Random tests of pumps in many New South Wales river valleys found that about half were not performing efficiently, either because the wrong pump had been chosen for the job, or because the pump was worn. If the pump is not doing its job, this can increase pumping costs and reduce productivity. To contain costs, you need to monitor your energy usage regularly and repair and maintain the pump to operate efficiently. This Agfact describes a simple way to work out the efficiency of your electric pump. More information is given in the companion Agfact How much does it cost to pump?

How efficient is your pump?
Agfact E5.11, first edition November 2003

Alan Richards, Irrigation Officer Maitland, and Peter Smith, Irrigation Officer Tamworth

When you have determined the pump efficiency, you can compare it to the manufacturer’s figures to decide when repair or replacement is cost-effective.

The aim of careful pump selection and regular pump maintenance is to have the pump performing as efficiently as possible, because this gives the lowest running costs. To calculate pump efficiency, you need to know the flow rate (Q; see also the Agfact How much does it cost to pump?) and the pump pressure, or total head (H) of the system. The pressure and flow that a pump is working at is called the duty. Efficiency changes with the range of possible duties for any specific pump. When you have calculated the pump duty, you can compare it to the manufacturer’s specifications shown in the pump’s performance curves. By seeing the efficiency that the pump was designed to operate at, you can find out if you can improve its efficiency and thereby reduce pumping costs. Pump efficiency measures how well the pump converts electrical power to useful work moving the water. Pump efficiency = power output ÷ power input An acceptable efficiency for a single impeller centrifugal irrigation pump, for example, is above 65%. A figure below this means either the wrong pump was chosen for the job, or the pump is worn and needs repair.


Order E5.11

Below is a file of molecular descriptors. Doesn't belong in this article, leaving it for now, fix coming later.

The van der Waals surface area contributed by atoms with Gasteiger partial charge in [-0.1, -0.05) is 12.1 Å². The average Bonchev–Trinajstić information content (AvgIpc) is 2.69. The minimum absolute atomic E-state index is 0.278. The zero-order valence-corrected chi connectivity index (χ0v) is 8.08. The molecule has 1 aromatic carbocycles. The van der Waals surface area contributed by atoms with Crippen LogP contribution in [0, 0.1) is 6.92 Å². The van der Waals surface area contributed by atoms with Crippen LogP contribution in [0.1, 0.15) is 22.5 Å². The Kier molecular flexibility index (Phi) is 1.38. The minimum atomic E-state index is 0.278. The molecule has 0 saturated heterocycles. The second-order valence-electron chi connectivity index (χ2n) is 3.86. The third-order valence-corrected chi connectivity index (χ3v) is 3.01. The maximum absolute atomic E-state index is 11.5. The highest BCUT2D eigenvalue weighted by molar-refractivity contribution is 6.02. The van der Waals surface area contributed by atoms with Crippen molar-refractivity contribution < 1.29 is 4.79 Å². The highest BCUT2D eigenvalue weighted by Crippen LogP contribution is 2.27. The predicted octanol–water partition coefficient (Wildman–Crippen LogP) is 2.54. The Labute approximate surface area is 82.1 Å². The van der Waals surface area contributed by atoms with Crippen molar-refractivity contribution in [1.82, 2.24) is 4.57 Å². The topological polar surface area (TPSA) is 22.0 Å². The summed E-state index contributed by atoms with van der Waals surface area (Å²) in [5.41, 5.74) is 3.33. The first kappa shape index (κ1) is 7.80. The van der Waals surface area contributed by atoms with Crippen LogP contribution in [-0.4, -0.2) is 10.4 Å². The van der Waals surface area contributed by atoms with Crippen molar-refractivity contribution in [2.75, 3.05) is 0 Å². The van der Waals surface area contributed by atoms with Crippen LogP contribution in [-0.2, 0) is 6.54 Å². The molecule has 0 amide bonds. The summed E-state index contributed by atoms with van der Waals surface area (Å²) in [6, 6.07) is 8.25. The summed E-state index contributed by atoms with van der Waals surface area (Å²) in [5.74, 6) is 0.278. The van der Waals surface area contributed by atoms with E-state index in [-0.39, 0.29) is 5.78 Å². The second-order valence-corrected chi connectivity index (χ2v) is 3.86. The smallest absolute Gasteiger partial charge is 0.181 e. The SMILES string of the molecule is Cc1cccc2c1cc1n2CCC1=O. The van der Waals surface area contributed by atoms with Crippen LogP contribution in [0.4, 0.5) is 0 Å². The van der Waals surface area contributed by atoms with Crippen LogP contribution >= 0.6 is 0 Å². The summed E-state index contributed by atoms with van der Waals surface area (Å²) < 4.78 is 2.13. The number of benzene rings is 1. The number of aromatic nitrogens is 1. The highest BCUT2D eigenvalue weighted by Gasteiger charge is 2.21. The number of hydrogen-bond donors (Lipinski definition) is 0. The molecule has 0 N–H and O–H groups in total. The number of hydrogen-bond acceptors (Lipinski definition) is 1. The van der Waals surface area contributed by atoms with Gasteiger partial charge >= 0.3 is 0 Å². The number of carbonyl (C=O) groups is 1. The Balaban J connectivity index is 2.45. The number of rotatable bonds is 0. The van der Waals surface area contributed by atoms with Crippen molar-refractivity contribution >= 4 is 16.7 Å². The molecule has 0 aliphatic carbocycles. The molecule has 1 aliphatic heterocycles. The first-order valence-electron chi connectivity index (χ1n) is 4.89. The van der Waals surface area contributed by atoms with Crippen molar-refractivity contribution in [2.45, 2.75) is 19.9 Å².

they lose some of the energy going into them as heat. Determine transmission losses If the motor is not directly coupled to the pump. Common problems include: • blocked inlet • pipe diameter too small • pipe damaged or crushed • suction height too great • air trap at connection to pump.PUMP EFFICIENCY CALCULATIONS Step 1. is the pressure read from the pressure gauge fitted at the pump when the system is at full operational pressure. Submersible motors are generally 4 points lower than other motors: for example. Equivalent metres of head The pressure gauge reading needs to be converted to equivalent metres of head. Measure power consumed (See the Agfact How much does it cost to pump? for how to obtain these figures. Example: 40 psi = 40 × 6. convert psi to kPa by multiplying by 6.) Power usage = (N x 3600 x M) ÷ (R x T) Step 2.) This example includes the data from all the steps we have discussed: If your pressure gauge reads only in psi. Measure flow rate Flow rate (Q) = litres pumped ÷ time in seconds Calculating duty in surface systems For surface irrigation systems. plus suction losses. the pressure at the bottom of a pipe of water 10 metres high is about 100 kPa. Skip steps 3 and 4 if you are calculating pump efficiency in a surface system.95. Step 4. to the height of the water above the discharge. Step 7. This is referred to as ‘head’ (H). Most problems with pumps occur in the suction line.6 m head 2 . for a 22. if the discharge is submerged. • For gear drives. Head (m) Pressure (kPa) 5 50 10 100 15 150 20 200 25 250 30 300 Overall pressure or total dynamic head is the pressure at the pump plus the height from the water level to the centre line of the pump (the suction lift) and suction losses. A better method is to weld or braze a small nipple and gas cock onto the delivery side of the pump where you can temporarily install a pressure gauge whenever you want to take a reading. Tip: use a temporary pressure gauge. Discharge head. Df is 0. Determine pressure head Total head (H) is discharge head plus suction head. Step 6. Pressure can be thought of as equivalent to a pipe of water of a certain height in metres. or pressure head. Step 3. Take this reading while you are measuring the flow rate. Our calculations can include this loss by using a drive factor (Df). The gauge can be easily detached when not needed. Df is 0. This energy loss changes with the size of the motor and the load on the motor.9 = 276 kPa = 27. Add this to the pressure head to give total head. New pumps usually have a pressure gauge installed but they often suffer physical damage quickly. or. A change in pump operating pressure through the season or between seasons immediately tells you something has changed: • A sudden reduction usually indicates a new leak. and 90% above 15 kW. For example. • For V-belt drives. there is a loss of energy through the transmission.4 kW 2-pole submersible. Determine suction head Suction head is the distance between the centre line of the pump and the water level plus losses in the suction pipe. then the drive factor (Df) is 0. At sea level.9.95. if the loss of energy through the transmission is 5%.9. but you can assume an efficiency of 85% for motors up to 15 kW. Typical suction head figures are between 3 and 5 metres. • An increase usually suggests a blockage somewhere. Calculate pump efficiency Pump efficiency = (Q × H) ÷ (power used × Me × Df) (Pump efficiency (Pe) is expressed as a percentage. Step 5. • A gradual reduction usually indicates wear of the impeller or sprinkler nozzles. Determine motor efficiency Electric motors have an efficiency value (Me): that is. motor efficiency is 86%. an adequate estimate of total head is the height in metres from source water level to the end of the discharge pipe.